Skinny boy versus the machine Thomas Merka shares his frustration and advice when dealing with vending machines.

I am sick and tired of having my money stolen right out of my hand. That’s right! It happens more often than you would think. Before you get crazy images of big, tall scary guys in ski masks carrying guns and cornering me in an abandoned alleyway, let me tell you that it is not a human that has been stealing from me. This criminal comes in a much sneakier form. It’s a device we like to refer to as a vending machine, or as I like to call them “take your money and give you nothing” machines. It has happened to all of us at some point in our lives. We get out a dollar bill, ready to enjoy a refreshing beverage or tasty treat, only to have the buck snatched from our hands with no snack in return. Worse yet, have you ever searched your pockets, car, couch, and under the rug for just enough change to get that Snickers Bar, and then have

the malevolent machine either jam or take your coins? All that effort and for what? A big fat nothing, that’s what. Well I’m sick and tired of it, but there’s not really anything I can do about it. I could go and get certified as a vending machine repair man and fix any broken, money stealing machine I come across, but that would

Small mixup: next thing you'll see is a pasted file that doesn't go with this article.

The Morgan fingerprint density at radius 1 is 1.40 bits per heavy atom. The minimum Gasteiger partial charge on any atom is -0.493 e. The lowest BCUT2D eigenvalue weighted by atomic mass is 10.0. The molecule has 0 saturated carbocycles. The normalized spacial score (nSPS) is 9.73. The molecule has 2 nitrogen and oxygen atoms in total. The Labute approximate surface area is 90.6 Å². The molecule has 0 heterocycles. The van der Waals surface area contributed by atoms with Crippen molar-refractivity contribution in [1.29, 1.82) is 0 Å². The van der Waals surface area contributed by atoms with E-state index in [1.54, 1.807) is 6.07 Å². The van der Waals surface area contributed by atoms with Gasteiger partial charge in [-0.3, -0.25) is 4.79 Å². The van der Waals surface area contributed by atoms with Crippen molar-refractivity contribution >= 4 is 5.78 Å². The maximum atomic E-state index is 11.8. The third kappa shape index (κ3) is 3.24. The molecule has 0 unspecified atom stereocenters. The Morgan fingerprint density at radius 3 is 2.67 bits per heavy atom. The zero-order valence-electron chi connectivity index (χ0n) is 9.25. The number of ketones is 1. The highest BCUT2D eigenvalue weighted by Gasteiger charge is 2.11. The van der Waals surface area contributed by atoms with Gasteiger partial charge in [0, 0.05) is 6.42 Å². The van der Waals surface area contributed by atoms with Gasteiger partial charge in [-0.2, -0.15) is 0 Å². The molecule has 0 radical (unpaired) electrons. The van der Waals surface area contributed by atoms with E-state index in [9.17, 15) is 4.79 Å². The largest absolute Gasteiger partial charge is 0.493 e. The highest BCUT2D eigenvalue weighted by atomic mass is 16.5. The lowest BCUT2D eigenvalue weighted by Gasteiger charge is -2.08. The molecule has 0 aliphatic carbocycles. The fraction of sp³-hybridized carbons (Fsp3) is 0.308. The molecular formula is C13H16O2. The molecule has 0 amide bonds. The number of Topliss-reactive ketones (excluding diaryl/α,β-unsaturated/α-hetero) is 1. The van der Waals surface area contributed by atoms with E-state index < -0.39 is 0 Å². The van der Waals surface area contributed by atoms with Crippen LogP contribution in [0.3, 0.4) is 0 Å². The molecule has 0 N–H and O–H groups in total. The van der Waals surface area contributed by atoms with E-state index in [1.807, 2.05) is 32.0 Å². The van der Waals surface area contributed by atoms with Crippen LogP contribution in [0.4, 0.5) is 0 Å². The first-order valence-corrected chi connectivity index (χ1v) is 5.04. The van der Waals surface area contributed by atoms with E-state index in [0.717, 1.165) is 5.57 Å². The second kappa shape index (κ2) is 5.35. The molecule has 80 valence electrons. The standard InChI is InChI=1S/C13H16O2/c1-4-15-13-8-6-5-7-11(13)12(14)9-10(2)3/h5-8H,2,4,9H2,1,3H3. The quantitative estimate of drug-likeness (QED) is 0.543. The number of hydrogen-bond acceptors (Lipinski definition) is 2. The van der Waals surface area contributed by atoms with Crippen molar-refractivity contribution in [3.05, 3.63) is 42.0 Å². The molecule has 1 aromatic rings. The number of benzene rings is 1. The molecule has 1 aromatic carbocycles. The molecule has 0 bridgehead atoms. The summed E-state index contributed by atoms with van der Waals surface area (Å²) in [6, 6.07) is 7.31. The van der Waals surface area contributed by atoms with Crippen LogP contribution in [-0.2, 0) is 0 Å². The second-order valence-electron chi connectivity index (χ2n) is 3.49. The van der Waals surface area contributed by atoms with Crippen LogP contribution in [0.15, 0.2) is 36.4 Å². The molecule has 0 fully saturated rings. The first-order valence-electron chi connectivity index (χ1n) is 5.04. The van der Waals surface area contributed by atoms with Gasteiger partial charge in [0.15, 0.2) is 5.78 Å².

those days. The drink machine wouldn’t take my dollar bill and was only accepting quarters for some unknown reason, but I didn’t have any quarters. So, I tempted fate and used the snack machine to my left to break my dollar. I don’t suggest this because with some machines, once you put your dollar in, it isn’t coming back out.

“Every time you encounter one of

these malicious machines you’re taking a gamble...” take time and money that I don’t have. So, I guess giving you advice on how to handle these pesky contraptions will have to suffice. First, vending machines are not change machines. I have to admit I am guilty of breaking this rule myself, and in fact, I broke this rule yesterday, but I had a good reason. I really needed a Dr. Pepper; it was one of

Do not rock the machine back and forth. You could die. Seriously. According to the U.S. Consumer Product Safety Commission there have been 37 known vending machine fatalities and 113 injuries since 1978 caused by people rocking or tilting the machines. I don’t know about you, but I sure don’t want to be turned into a human pancake. Finally, please do not

attempt to stick your arm into the vending machine to get a stuck item. It’s quite possible that, along with your treat, your arm will get stuck inside the machine. Do you know how embarrassing it is to call the fire department and have them come and remove your arm from a vending machine? Me either and I don’t want to find out. Every time you encounter one of these malicious machines you’re taking a gamble on contentment or hunger, wealth or poverty, and life or death. Sometimes the safest way to deal with a cranky vending machine is to just accept defeat and walk away. You may leave empty handed, but at least your hand isn’t trapped inside the machine. Thomas Merka is the Web Editor for The Houstonian. He is a Sophomore Broadcast Journalism major, Theatre minor.